AFP (Oct. 17, 2014) All four suspected Ebola cases admitted to hospitals in Spain on Thursday have tested negative for the deadly virus in a first round of tests, the government said Friday. Duration: 00:55 Video provided by AFP
Powered by NewsLook.com

Search ScienceDaily

Number of stories in archives: 140,361

Find with keyword(s):
Enter a keyword or phrase to search ScienceDaily for related topics and research stories.

Save/Print:
Share:

Breaking News:

Strange & Offbeat Stories


Health & Medicine

Mind & Brain

Living & Well

In Other News

... from NewsDaily.com

Science News

Health News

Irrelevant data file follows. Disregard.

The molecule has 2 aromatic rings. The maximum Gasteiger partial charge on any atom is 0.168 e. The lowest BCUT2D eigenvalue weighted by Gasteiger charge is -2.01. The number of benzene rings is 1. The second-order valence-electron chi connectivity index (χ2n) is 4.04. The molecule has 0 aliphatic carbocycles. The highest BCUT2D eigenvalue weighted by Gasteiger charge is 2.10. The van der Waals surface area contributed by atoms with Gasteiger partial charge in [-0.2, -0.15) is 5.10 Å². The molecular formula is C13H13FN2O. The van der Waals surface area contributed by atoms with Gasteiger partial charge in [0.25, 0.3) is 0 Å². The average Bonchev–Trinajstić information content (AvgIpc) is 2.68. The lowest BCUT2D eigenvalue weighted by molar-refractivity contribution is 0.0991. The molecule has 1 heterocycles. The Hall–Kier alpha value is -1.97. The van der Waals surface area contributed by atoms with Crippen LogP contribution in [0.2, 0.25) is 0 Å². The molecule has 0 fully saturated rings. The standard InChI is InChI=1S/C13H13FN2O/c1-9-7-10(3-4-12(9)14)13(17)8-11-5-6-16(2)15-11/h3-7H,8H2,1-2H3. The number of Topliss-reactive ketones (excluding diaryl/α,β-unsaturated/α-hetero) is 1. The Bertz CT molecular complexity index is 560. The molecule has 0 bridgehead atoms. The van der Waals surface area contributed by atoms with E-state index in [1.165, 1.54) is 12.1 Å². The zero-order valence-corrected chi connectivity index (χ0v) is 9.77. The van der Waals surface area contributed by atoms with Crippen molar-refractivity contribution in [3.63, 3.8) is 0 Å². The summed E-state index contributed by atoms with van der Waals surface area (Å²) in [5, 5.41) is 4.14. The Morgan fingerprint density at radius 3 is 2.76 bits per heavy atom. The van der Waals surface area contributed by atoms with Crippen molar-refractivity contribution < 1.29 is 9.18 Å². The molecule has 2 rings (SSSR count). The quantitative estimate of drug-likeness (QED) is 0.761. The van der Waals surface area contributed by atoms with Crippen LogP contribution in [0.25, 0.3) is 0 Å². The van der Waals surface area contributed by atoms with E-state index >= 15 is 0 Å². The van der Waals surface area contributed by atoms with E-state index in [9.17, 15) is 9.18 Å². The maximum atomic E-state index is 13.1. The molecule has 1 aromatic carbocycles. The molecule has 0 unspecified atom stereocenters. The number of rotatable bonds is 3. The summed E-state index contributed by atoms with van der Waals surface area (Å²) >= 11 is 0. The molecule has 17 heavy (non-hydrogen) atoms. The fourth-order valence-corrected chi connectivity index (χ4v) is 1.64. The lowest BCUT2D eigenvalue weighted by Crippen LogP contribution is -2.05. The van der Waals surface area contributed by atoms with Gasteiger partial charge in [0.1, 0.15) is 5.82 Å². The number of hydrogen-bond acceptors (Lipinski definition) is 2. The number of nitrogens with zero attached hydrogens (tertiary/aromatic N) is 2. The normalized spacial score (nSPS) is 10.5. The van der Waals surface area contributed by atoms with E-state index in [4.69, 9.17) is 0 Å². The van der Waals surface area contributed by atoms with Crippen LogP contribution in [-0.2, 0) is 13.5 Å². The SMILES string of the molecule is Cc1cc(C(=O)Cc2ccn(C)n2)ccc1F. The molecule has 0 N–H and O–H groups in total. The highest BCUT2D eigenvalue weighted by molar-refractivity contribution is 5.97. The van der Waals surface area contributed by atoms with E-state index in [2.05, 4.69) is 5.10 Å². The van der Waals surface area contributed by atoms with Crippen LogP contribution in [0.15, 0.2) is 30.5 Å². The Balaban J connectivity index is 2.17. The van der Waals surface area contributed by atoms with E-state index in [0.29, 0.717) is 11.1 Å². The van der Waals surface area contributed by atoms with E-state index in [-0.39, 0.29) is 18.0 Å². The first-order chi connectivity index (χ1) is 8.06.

Environment News

Technology News



Save/Print:
Share:

Free Subscriptions


Get the latest science news with ScienceDaily's free email newsletters, updated daily and weekly. Or view hourly updated newsfeeds in your RSS reader:

Get Social & Mobile


Keep up to date with the latest news from ScienceDaily via social networks and mobile apps:

Have Feedback?


Tell us what you think of ScienceDaily -- we welcome both positive and negative comments. Have any problems using the site? Questions?
Mobile: iPhone Android Web
Follow: Facebook Twitter Google+
Subscribe: RSS Feeds Email Newsletters
Latest Headlines Health & Medicine Mind & Brain Space & Time Matter & Energy Computers & Math Plants & Animals Earth & Climate Fossils & Ruins